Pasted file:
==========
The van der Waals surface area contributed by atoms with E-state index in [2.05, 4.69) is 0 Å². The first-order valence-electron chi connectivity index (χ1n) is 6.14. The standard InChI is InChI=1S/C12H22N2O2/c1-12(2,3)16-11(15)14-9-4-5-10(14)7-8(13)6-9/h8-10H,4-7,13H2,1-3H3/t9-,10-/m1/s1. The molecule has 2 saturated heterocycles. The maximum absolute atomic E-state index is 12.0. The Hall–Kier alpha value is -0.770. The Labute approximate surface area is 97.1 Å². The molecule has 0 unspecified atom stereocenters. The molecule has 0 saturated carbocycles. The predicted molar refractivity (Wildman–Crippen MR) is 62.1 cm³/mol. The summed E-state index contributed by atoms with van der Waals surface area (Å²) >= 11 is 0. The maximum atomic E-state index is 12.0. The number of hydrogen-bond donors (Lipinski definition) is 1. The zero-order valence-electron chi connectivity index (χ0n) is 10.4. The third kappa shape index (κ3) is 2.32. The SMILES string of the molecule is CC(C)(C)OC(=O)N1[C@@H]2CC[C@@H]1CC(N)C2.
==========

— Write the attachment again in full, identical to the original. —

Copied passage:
The van der Waals surface area contributed by atoms with E-state index in [2.05, 4.69) is 0 Å². The first-order valence-electron chi connectivity index (χ1n) is 6.14. The standard InChI is InChI=1S/C12H22N2O2/c1-12(2,3)16-11(15)14-9-4-5-10(14)7-8(13)6-9/h8-10H,4-7,13H2,1-3H3/t9-,10-/m1/s1. The molecule has 2 saturated heterocycles. The maximum absolute atomic E-state index is 12.0. The Hall–Kier alpha value is -0.770. The Labute approximate surface area is 97.1 Å². The molecule has 0 unspecified atom stereocenters. The molecule has 0 saturated carbocycles. The predicted molar refractivity (Wildman–Crippen MR) is 62.1 cm³/mol. The summed E-state index contributed by atoms with van der Waals surface area (Å²) >= 11 is 0. The maximum atomic E-state index is 12.0. The number of hydrogen-bond donors (Lipinski definition) is 1. The zero-order valence-electron chi connectivity index (χ0n) is 10.4. The third kappa shape index (κ3) is 2.32. The SMILES string of the molecule is CC(C)(C)OC(=O)N1[C@@H]2CC[C@@H]1CC(N)C2.